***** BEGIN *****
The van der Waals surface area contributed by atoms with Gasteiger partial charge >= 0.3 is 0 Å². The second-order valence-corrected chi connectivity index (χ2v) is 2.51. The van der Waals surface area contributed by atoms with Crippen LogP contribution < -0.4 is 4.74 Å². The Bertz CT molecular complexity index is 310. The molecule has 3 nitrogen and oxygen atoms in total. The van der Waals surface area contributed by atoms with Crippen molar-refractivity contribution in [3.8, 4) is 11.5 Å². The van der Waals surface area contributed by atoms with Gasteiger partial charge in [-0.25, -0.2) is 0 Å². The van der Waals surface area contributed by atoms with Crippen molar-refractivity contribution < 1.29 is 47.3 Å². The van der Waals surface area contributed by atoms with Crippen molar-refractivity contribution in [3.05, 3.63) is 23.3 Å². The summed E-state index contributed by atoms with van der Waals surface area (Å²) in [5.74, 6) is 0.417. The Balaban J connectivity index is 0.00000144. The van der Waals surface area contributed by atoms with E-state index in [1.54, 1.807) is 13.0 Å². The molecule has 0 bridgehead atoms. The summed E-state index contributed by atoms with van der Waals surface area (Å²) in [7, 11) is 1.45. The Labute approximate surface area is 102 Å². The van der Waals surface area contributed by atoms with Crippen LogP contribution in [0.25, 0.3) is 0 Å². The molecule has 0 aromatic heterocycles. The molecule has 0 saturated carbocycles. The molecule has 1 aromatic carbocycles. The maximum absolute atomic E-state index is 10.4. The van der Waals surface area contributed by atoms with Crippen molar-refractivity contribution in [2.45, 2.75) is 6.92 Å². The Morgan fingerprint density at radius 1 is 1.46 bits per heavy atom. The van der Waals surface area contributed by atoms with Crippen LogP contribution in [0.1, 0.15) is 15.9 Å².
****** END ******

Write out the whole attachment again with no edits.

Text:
The van der Waals surface area contributed by atoms with Gasteiger partial charge >= 0.3 is 0 Å². The second-order valence-corrected chi connectivity index (χ2v) is 2.51. The van der Waals surface area contributed by atoms with Crippen LogP contribution < -0.4 is 4.74 Å². The Bertz CT molecular complexity index is 310. The molecule has 3 nitrogen and oxygen atoms in total. The van der Waals surface area contributed by atoms with Crippen molar-refractivity contribution in [3.8, 4) is 11.5 Å². The van der Waals surface area contributed by atoms with Gasteiger partial charge in [-0.25, -0.2) is 0 Å². The van der Waals surface area contributed by atoms with Crippen molar-refractivity contribution < 1.29 is 47.3 Å². The van der Waals surface area contributed by atoms with Crippen molar-refractivity contribution in [3.05, 3.63) is 23.3 Å². The summed E-state index contributed by atoms with van der Waals surface area (Å²) in [5.74, 6) is 0.417. The Balaban J connectivity index is 0.00000144. The van der Waals surface area contributed by atoms with E-state index in [1.54, 1.807) is 13.0 Å². The molecule has 0 bridgehead atoms. The summed E-state index contributed by atoms with van der Waals surface area (Å²) in [7, 11) is 1.45. The Labute approximate surface area is 102 Å². The van der Waals surface area contributed by atoms with Crippen LogP contribution in [0.25, 0.3) is 0 Å². The molecule has 0 aromatic heterocycles. The molecule has 0 saturated carbocycles. The molecule has 1 aromatic carbocycles. The maximum absolute atomic E-state index is 10.4. The van der Waals surface area contributed by atoms with Crippen molar-refractivity contribution in [2.45, 2.75) is 6.92 Å². The Morgan fingerprint density at radius 1 is 1.46 bits per heavy atom. The van der Waals surface area contributed by atoms with Crippen LogP contribution in [0.1, 0.15) is 15.9 Å².